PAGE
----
Feed Additive Calculator, Favorite Of Ranchers And Livestock Producers, Now Available As Online Tool

LITTLE ROCK, ARK.
   The University of Arkansas System Division of Agriculture has adapted its popular Medicated Feed Additive Calculator for the 21st century.     Ranchers and livestock producers can now access the calculator, available for the first time as a web-based tool, at
https://medfeedcalc.uada.edu/.
   A user guide for those new to the tool is available on the Division of Agriculture’s beef cattle nutrition and feeding page online at https://www.uaex.uada.edu/farm-ranch/animals-forages/beef-cattle/nutrition-feeding.aspx
   The tool was created to help veterinarians, industry professionals, feed blending facilities, and ranchers to calculate medicated feed additive inclusion rates while mixing feed.
   Shane Gadberry, professor of ruminant nutrition for the Division of Agriculture, said he originally created the feed additive calculator in response to a recurring challenge for Arkansas beef producers.
   “Several years ago, Arkansas was experiencing above-average incidences of anaplasmosis,” Gadberry said. “Producers were struggling with figuring how to get concentrated forms of chlortetracycline diluted down to more manageable blending rates.”  
   Anaplasmosis is a disease typically associated with bacteria transmitted through tick bites. Chlortetracycline is an antibiotic often used to treat the disease.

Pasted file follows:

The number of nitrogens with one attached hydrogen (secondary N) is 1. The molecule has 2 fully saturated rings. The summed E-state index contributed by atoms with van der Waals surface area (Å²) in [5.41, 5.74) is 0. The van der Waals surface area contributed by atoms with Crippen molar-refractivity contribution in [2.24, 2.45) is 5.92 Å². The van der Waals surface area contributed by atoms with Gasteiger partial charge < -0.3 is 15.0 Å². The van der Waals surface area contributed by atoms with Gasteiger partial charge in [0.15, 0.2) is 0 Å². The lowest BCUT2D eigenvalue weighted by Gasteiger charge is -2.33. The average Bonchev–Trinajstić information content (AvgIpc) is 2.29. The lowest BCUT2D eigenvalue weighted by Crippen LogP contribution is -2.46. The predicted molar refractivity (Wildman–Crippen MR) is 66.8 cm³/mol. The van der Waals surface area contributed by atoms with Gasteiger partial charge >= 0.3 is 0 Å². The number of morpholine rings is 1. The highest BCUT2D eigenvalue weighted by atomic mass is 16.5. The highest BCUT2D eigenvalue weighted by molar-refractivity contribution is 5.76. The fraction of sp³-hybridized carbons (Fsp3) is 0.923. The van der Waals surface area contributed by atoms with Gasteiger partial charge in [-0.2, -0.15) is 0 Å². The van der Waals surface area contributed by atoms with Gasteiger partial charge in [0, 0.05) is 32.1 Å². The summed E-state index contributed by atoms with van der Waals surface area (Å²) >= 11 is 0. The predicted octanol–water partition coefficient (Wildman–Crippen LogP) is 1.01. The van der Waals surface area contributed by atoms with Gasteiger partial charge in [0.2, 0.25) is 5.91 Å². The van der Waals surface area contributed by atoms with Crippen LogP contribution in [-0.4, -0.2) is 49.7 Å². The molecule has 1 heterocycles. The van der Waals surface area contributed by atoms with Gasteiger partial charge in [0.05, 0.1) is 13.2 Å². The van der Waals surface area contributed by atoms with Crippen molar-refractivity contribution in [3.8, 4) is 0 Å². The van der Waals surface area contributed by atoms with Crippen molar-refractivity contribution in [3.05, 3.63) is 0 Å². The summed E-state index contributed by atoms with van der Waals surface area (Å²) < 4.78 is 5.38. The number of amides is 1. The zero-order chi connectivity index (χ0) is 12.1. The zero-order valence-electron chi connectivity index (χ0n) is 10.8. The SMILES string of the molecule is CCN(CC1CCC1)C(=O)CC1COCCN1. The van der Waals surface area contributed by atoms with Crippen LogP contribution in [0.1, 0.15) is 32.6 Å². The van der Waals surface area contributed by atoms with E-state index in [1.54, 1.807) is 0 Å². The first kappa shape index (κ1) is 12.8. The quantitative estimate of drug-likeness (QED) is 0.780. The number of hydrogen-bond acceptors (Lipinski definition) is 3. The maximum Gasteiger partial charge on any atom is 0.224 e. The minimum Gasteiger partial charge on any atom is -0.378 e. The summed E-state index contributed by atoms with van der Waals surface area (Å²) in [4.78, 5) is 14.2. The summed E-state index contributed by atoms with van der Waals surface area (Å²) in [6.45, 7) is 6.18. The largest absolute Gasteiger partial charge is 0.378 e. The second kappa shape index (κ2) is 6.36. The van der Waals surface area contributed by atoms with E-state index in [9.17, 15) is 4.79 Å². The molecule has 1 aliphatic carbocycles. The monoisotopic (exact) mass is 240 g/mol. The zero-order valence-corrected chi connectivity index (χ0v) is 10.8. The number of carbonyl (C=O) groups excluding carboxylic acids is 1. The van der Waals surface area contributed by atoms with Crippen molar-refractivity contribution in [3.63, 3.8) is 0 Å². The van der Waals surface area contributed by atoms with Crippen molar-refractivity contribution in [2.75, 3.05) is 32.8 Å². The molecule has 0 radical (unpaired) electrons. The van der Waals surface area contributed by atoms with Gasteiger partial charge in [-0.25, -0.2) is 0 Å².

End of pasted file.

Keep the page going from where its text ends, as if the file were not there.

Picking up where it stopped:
Gadberry created a spreadsheet that producers could use to calculate as many as three serial dilutions of a concentrated medicated feed to get the final concentration down to a more manageable inclusion rate for on-farm blending. With this tool, producers could more easily fabricate a safe, self-made premix in large batches.
   “The serial dilution approach was also a means to help reduce mixing error,” Gadberry said.
   When feed regulations were adopted in 2017 for medically important antimicrobials, more veterinarians began reaching out, seeking assistance in calculating medicated feed additive inclusion rates, Gadberry said.
   Now the spreadsheet is available as an online calculator. Gadberry said that establishing the calculator as a website will help users avoid the need for specialized apps to access the tool.
   “This also helps ensure it will function across different operating systems, so you can use it on your Apple device, Android device or a Windows-based PC,” he said.
   Gadberry said there are no immediate plans to develop the calculator as a mobile app, but recommended that users add a shortcut to heir mobile web browser so that the tool will function similarly to a standalone app as long as the device is connected to the Internet. ∆




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